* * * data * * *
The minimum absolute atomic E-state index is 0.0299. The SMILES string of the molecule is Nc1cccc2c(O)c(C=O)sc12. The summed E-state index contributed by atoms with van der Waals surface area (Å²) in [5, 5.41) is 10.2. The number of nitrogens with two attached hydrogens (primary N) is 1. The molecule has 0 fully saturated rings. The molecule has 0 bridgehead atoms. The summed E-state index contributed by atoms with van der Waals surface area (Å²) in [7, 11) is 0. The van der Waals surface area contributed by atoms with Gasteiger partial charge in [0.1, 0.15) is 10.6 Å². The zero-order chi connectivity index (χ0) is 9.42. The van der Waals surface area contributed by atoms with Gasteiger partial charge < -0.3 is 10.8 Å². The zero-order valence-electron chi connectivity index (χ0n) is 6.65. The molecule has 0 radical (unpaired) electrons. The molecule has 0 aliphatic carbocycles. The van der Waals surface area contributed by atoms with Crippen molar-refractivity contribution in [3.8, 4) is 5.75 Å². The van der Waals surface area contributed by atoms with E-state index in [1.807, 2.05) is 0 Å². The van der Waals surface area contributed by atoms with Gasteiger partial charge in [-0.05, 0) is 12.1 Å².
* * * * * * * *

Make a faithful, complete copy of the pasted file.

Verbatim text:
The minimum absolute atomic E-state index is 0.0299. The SMILES string of the molecule is Nc1cccc2c(O)c(C=O)sc12. The summed E-state index contributed by atoms with van der Waals surface area (Å²) in [5, 5.41) is 10.2. The number of nitrogens with two attached hydrogens (primary N) is 1. The molecule has 0 fully saturated rings. The molecule has 0 bridgehead atoms. The summed E-state index contributed by atoms with van der Waals surface area (Å²) in [7, 11) is 0. The van der Waals surface area contributed by atoms with Gasteiger partial charge in [0.1, 0.15) is 10.6 Å². The zero-order chi connectivity index (χ0) is 9.42. The van der Waals surface area contributed by atoms with Gasteiger partial charge < -0.3 is 10.8 Å². The zero-order valence-electron chi connectivity index (χ0n) is 6.65. The molecule has 0 radical (unpaired) electrons. The molecule has 0 aliphatic carbocycles. The van der Waals surface area contributed by atoms with Crippen molar-refractivity contribution in [3.8, 4) is 5.75 Å². The van der Waals surface area contributed by atoms with E-state index in [1.807, 2.05) is 0 Å². The van der Waals surface area contributed by atoms with Gasteiger partial charge in [-0.05, 0) is 12.1 Å².